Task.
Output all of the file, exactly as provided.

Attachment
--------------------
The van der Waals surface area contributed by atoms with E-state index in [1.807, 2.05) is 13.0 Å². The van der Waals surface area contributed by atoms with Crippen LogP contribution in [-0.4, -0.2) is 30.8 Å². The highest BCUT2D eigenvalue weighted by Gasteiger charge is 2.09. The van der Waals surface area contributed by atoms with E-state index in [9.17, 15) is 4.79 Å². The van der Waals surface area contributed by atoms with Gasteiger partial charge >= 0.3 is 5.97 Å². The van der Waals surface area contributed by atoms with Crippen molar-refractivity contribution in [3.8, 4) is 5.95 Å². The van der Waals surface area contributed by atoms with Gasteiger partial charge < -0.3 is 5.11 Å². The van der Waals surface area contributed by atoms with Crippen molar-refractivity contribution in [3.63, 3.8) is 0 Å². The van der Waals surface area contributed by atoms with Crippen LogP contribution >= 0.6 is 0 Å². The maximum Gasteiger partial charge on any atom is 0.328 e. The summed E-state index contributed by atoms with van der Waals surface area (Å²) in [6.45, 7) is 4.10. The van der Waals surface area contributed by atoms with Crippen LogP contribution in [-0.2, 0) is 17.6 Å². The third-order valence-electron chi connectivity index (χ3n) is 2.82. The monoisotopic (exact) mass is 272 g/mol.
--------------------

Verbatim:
The van der Waals surface area contributed by atoms with E-state index in [1.807, 2.05) is 13.0 Å². The van der Waals surface area contributed by atoms with Crippen LogP contribution in [-0.4, -0.2) is 30.8 Å². The highest BCUT2D eigenvalue weighted by Gasteiger charge is 2.09. The van der Waals surface area contributed by atoms with E-state index in [9.17, 15) is 4.79 Å². The van der Waals surface area contributed by atoms with Gasteiger partial charge >= 0.3 is 5.97 Å². The van der Waals surface area contributed by atoms with Crippen molar-refractivity contribution in [3.8, 4) is 5.95 Å². The van der Waals surface area contributed by atoms with Gasteiger partial charge < -0.3 is 5.11 Å². The van der Waals surface area contributed by atoms with Crippen molar-refractivity contribution in [3.63, 3.8) is 0 Å². The van der Waals surface area contributed by atoms with Crippen LogP contribution >= 0.6 is 0 Å². The maximum Gasteiger partial charge on any atom is 0.328 e. The summed E-state index contributed by atoms with van der Waals surface area (Å²) in [6.45, 7) is 4.10. The van der Waals surface area contributed by atoms with Crippen LogP contribution in [-0.2, 0) is 17.6 Å². The third-order valence-electron chi connectivity index (χ3n) is 2.82. The monoisotopic (exact) mass is 272 g/mol.